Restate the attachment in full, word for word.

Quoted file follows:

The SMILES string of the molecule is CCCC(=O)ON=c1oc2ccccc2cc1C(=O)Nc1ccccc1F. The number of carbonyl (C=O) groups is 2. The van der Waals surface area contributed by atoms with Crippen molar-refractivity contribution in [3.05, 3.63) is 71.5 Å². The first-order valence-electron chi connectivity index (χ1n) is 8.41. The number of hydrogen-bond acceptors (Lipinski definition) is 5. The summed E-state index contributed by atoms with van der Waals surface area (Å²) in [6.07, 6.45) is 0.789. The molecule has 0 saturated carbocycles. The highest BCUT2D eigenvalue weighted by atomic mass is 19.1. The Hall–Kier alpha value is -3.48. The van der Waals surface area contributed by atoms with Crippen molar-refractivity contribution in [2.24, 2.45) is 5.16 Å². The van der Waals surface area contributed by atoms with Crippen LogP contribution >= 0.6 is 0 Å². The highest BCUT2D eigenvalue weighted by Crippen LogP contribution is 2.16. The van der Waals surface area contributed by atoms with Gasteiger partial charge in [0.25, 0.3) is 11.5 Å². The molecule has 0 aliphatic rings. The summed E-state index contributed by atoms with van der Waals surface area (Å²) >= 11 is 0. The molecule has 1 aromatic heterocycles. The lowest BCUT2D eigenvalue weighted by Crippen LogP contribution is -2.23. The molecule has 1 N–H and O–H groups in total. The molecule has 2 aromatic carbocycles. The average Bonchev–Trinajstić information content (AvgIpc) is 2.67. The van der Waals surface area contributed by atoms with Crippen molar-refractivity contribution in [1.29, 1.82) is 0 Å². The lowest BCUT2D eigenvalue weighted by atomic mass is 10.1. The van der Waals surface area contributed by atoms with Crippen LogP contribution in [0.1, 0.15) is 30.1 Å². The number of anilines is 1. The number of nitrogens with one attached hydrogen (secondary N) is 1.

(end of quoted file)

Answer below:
The SMILES string of the molecule is CCCC(=O)ON=c1oc2ccccc2cc1C(=O)Nc1ccccc1F. The number of carbonyl (C=O) groups is 2. The van der Waals surface area contributed by atoms with Crippen molar-refractivity contribution in [3.05, 3.63) is 71.5 Å². The first-order valence-electron chi connectivity index (χ1n) is 8.41. The number of hydrogen-bond acceptors (Lipinski definition) is 5. The summed E-state index contributed by atoms with van der Waals surface area (Å²) in [6.07, 6.45) is 0.789. The molecule has 0 saturated carbocycles. The highest BCUT2D eigenvalue weighted by atomic mass is 19.1. The Hall–Kier alpha value is -3.48. The van der Waals surface area contributed by atoms with Crippen molar-refractivity contribution in [2.24, 2.45) is 5.16 Å². The van der Waals surface area contributed by atoms with Crippen LogP contribution >= 0.6 is 0 Å². The highest BCUT2D eigenvalue weighted by Crippen LogP contribution is 2.16. The van der Waals surface area contributed by atoms with Gasteiger partial charge in [0.25, 0.3) is 11.5 Å². The molecule has 0 aliphatic rings. The summed E-state index contributed by atoms with van der Waals surface area (Å²) >= 11 is 0. The molecule has 1 aromatic heterocycles. The lowest BCUT2D eigenvalue weighted by Crippen LogP contribution is -2.23. The molecule has 1 N–H and O–H groups in total. The molecule has 2 aromatic carbocycles. The average Bonchev–Trinajstić information content (AvgIpc) is 2.67. The van der Waals surface area contributed by atoms with Crippen molar-refractivity contribution in [1.29, 1.82) is 0 Å². The lowest BCUT2D eigenvalue weighted by atomic mass is 10.1. The van der Waals surface area contributed by atoms with Crippen LogP contribution in [0.1, 0.15) is 30.1 Å². The number of anilines is 1. The number of nitrogens with one attached hydrogen (secondary N) is 1.